Hillary Managed Her Emails Like Criminals I’ve Known

Hillary Managed Her Emails Like Criminals I’ve Known

‘There’s no evidence’ is the last refuge of a brazen criminal. I know, because two employees scammed me before destroying all the evidence, and it nearly got them off.
Henry Scanlon
By

See if you can spot the difference between these two sentences: I didn’t do it. There’s no evidence I did it. Now Google this: Hillary no evidence.

Notice anything? Never in the history of world has a human being been so completely buried under a mountain of no evidence. Hillary Clinton can say there’s no evidence she sent classified emails until the evidence shows up, at which point there is no evidence she knew they were classified, until evidence of that shows up, at which point there is no evidence anyone got hold of it, until 400 people are willing to stake their lives that it was certainly compromised by sophisticated bad actors, at which point there is no evidence that it mattered.

This came to mind listening to FBI Director James Comey’s interesting phraseology, carefully formulated, no doubt: “We found no evidence” and “We did not find clear evidence” and “[Hillary’s lawyers] deleted all emails they did not return to State, and the lawyers cleaned their devices in such a way as to preclude complete forensic recovery” (emphasis mine).

A few years ago I was running a company and we caught a couple of people embezzling. A top tech guy with complete access to our computer system got in cahoots with the financial controller. An affair was involved. Federal prosecutors will tell you this kind of nasty collusion is rampant these days. They were systematically looting our cash flow, and, given their respective positions, able to cover their tracks. When they found out I was bringing in more financial oversight (the tech guy had tapped into my email) they knew the jig was up.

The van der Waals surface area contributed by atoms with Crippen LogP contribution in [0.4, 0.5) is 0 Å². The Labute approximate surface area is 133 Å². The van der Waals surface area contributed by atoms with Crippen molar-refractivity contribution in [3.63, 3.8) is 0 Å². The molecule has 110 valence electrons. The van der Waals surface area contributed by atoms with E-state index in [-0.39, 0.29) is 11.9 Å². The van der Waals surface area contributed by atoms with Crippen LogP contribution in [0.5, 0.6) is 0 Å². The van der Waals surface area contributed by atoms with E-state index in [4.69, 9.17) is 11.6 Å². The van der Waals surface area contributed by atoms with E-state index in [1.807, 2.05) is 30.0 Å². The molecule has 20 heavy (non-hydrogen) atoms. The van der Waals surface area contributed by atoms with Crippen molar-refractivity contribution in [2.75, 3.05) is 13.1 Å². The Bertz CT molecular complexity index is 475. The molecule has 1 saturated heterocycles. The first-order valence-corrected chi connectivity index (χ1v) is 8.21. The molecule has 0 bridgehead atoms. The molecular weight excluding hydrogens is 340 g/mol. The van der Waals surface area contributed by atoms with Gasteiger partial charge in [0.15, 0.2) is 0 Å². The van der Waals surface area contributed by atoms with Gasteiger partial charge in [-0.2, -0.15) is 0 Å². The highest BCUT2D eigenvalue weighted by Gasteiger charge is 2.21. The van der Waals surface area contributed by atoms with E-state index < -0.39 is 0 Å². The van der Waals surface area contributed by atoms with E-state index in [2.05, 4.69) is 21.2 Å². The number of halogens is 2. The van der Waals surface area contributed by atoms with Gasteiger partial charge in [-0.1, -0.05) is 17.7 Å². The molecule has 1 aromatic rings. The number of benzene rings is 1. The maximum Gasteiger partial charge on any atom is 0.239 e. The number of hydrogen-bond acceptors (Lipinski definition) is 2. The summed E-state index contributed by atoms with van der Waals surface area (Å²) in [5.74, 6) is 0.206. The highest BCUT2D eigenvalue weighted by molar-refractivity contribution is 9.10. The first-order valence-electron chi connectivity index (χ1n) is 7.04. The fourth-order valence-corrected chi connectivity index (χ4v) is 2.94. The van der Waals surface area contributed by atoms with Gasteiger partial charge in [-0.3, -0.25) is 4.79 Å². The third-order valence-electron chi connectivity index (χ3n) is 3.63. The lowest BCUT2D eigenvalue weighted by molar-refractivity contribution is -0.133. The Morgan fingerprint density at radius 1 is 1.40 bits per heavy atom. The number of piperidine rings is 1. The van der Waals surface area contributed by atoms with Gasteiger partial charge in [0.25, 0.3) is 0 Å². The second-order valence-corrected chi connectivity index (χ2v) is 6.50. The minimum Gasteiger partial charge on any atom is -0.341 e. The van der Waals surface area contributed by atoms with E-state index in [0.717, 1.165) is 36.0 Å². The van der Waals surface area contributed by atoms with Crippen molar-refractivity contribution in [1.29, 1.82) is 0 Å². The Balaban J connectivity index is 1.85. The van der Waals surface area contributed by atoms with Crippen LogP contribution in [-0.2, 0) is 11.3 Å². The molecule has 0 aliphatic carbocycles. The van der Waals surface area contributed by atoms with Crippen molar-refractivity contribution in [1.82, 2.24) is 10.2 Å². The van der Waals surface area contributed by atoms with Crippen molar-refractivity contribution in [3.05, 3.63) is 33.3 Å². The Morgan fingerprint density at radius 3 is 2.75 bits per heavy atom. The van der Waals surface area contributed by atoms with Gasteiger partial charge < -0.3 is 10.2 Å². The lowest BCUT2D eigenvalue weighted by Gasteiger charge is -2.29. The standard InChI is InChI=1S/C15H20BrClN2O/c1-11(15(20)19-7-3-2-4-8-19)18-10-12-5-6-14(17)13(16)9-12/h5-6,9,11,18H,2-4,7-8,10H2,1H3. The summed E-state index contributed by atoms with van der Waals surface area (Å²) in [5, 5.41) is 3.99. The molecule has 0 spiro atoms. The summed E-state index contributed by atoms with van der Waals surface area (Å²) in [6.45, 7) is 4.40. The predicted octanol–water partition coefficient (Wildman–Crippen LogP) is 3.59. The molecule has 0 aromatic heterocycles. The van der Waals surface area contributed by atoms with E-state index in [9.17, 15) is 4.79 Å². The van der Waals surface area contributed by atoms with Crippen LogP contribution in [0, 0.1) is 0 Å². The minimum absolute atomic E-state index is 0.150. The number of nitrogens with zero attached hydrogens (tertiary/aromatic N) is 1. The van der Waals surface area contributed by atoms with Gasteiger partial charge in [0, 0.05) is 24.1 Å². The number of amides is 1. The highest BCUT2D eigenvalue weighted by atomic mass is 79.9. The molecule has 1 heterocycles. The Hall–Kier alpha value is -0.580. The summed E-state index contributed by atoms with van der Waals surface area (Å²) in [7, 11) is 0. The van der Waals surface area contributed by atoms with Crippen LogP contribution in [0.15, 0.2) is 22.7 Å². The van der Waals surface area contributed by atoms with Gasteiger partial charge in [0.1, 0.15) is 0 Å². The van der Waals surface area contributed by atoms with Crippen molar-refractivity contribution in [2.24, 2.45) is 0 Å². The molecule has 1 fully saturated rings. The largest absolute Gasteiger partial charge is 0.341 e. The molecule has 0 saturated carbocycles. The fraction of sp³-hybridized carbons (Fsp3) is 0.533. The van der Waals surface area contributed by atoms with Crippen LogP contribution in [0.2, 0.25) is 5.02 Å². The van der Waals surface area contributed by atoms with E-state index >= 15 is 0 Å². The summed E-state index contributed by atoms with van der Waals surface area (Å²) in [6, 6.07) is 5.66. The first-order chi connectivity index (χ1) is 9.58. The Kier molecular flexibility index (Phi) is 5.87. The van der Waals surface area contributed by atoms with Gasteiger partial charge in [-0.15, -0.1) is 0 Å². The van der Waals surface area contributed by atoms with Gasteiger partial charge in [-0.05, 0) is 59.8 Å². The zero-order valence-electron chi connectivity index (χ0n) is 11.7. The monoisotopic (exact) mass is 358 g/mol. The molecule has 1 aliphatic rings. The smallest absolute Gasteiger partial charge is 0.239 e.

If You’re Going to Commit a Crime, Destroy the Evidence

Unknown to anyone, they began destroying evidence as fast as they could. They ordered a shredder (yes, at company expense) and had it shipped to the controller’s apartment, where they furiously disintegrated satchels full of documents they had spirited from the office: financial records, expense reports, receipts—everything incriminating. The tech guy,  a long-term, highly trusted employee, wiped everything, including backups.

The new oversight people came in, saw what was happening, and blew the whistle. The “perps” were arrested, as they knew they would be, and thus began my painful education in the surprisingly fragility of “evidence.”

If you are going to commit a crime, destroy the evidence, even if it’s flagrantly obvious that you are doing so and why you’re doing it. No matter how glaringly guilty your behavior and demeanor, prosecutors need evidence to present in court to hold you accountable for it, and if they don’t have it, their hands are tied. (You know, like Comey’s “We cannot find a case that would support bringing criminal charges.”)